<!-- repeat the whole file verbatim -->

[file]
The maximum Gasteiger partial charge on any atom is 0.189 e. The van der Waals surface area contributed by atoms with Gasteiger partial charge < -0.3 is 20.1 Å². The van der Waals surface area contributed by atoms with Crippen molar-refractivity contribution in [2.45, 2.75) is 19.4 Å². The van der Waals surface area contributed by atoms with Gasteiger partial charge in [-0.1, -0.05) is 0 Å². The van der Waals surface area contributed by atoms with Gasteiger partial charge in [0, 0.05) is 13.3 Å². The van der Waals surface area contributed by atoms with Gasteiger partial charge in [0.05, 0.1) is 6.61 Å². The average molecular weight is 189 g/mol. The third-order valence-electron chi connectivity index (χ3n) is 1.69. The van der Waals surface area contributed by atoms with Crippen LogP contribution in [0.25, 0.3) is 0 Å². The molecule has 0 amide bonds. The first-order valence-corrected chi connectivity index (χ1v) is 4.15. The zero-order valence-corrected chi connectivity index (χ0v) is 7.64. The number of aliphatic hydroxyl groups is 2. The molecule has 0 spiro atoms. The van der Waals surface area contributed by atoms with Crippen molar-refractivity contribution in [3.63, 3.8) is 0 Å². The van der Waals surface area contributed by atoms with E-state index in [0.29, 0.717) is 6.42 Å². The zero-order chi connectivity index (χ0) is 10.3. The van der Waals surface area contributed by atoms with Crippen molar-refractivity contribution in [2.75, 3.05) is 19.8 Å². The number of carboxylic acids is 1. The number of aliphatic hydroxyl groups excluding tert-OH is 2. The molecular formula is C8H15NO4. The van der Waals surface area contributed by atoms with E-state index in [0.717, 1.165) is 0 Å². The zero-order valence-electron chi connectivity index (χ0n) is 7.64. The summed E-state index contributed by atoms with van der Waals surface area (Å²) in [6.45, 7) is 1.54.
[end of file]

The maximum Gasteiger partial charge on any atom is 0.189 e. The van der Waals surface area contributed by atoms with Gasteiger partial charge < -0.3 is 20.1 Å². The van der Waals surface area contributed by atoms with Crippen molar-refractivity contribution in [2.45, 2.75) is 19.4 Å². The van der Waals surface area contributed by atoms with Gasteiger partial charge in [-0.1, -0.05) is 0 Å². The van der Waals surface area contributed by atoms with Gasteiger partial charge in [0, 0.05) is 13.3 Å². The van der Waals surface area contributed by atoms with Gasteiger partial charge in [0.05, 0.1) is 6.61 Å². The average molecular weight is 189 g/mol. The third-order valence-electron chi connectivity index (χ3n) is 1.69. The van der Waals surface area contributed by atoms with Crippen LogP contribution in [0.25, 0.3) is 0 Å². The molecule has 0 amide bonds. The first-order valence-corrected chi connectivity index (χ1v) is 4.15. The zero-order valence-corrected chi connectivity index (χ0v) is 7.64. The number of aliphatic hydroxyl groups is 2. The molecule has 0 spiro atoms. The van der Waals surface area contributed by atoms with Crippen molar-refractivity contribution in [3.63, 3.8) is 0 Å². The van der Waals surface area contributed by atoms with E-state index in [0.29, 0.717) is 6.42 Å². The zero-order chi connectivity index (χ0) is 10.3. The van der Waals surface area contributed by atoms with Crippen molar-refractivity contribution in [2.75, 3.05) is 19.8 Å². The number of carboxylic acids is 1. The number of aliphatic hydroxyl groups excluding tert-OH is 2. The molecular formula is C8H15NO4. The van der Waals surface area contributed by atoms with E-state index in [0.717, 1.165) is 0 Å². The zero-order valence-electron chi connectivity index (χ0n) is 7.64. The summed E-state index contributed by atoms with van der Waals surface area (Å²) in [6.45, 7) is 1.54.